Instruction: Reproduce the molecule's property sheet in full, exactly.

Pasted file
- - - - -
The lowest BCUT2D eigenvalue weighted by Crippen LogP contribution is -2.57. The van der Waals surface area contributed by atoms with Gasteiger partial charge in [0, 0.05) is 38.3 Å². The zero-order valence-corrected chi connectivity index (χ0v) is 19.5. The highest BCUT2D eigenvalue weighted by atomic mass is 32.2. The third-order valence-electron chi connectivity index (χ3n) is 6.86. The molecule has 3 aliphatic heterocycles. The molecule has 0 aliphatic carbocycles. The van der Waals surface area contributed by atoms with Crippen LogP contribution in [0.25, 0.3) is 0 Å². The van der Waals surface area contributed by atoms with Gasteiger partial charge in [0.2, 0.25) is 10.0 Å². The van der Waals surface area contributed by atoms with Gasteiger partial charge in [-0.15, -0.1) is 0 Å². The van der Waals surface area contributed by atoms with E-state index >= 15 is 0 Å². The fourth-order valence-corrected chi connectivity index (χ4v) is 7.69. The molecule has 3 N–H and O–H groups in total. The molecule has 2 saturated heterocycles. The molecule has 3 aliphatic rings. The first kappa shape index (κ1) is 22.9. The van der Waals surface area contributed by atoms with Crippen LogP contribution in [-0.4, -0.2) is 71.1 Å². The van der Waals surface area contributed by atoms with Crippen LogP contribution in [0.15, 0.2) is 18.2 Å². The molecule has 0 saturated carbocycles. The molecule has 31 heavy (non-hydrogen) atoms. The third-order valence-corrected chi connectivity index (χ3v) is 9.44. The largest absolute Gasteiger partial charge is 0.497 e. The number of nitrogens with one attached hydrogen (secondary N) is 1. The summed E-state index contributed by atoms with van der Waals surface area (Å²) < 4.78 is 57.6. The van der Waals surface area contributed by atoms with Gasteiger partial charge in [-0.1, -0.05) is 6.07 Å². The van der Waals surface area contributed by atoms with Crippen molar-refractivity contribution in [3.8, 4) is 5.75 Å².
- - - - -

The lowest BCUT2D eigenvalue weighted by Crippen LogP contribution is -2.57. The van der Waals surface area contributed by atoms with Gasteiger partial charge in [0, 0.05) is 38.3 Å². The zero-order valence-corrected chi connectivity index (χ0v) is 19.5. The highest BCUT2D eigenvalue weighted by atomic mass is 32.2. The third-order valence-electron chi connectivity index (χ3n) is 6.86. The molecule has 3 aliphatic heterocycles. The molecule has 0 aliphatic carbocycles. The van der Waals surface area contributed by atoms with Crippen LogP contribution in [0.25, 0.3) is 0 Å². The van der Waals surface area contributed by atoms with Gasteiger partial charge in [0.2, 0.25) is 10.0 Å². The van der Waals surface area contributed by atoms with Gasteiger partial charge in [-0.15, -0.1) is 0 Å². The van der Waals surface area contributed by atoms with E-state index >= 15 is 0 Å². The fourth-order valence-corrected chi connectivity index (χ4v) is 7.69. The molecule has 3 N–H and O–H groups in total. The molecule has 2 saturated heterocycles. The molecule has 3 aliphatic rings. The first kappa shape index (κ1) is 22.9. The van der Waals surface area contributed by atoms with Crippen LogP contribution in [-0.4, -0.2) is 71.1 Å². The van der Waals surface area contributed by atoms with Crippen LogP contribution in [0.15, 0.2) is 18.2 Å². The molecule has 0 saturated carbocycles. The molecule has 31 heavy (non-hydrogen) atoms. The third-order valence-corrected chi connectivity index (χ3v) is 9.44. The largest absolute Gasteiger partial charge is 0.497 e. The number of nitrogens with one attached hydrogen (secondary N) is 1. The summed E-state index contributed by atoms with van der Waals surface area (Å²) < 4.78 is 57.6. The van der Waals surface area contributed by atoms with Gasteiger partial charge in [-0.1, -0.05) is 6.07 Å². The van der Waals surface area contributed by atoms with Crippen molar-refractivity contribution in [3.8, 4) is 5.75 Å².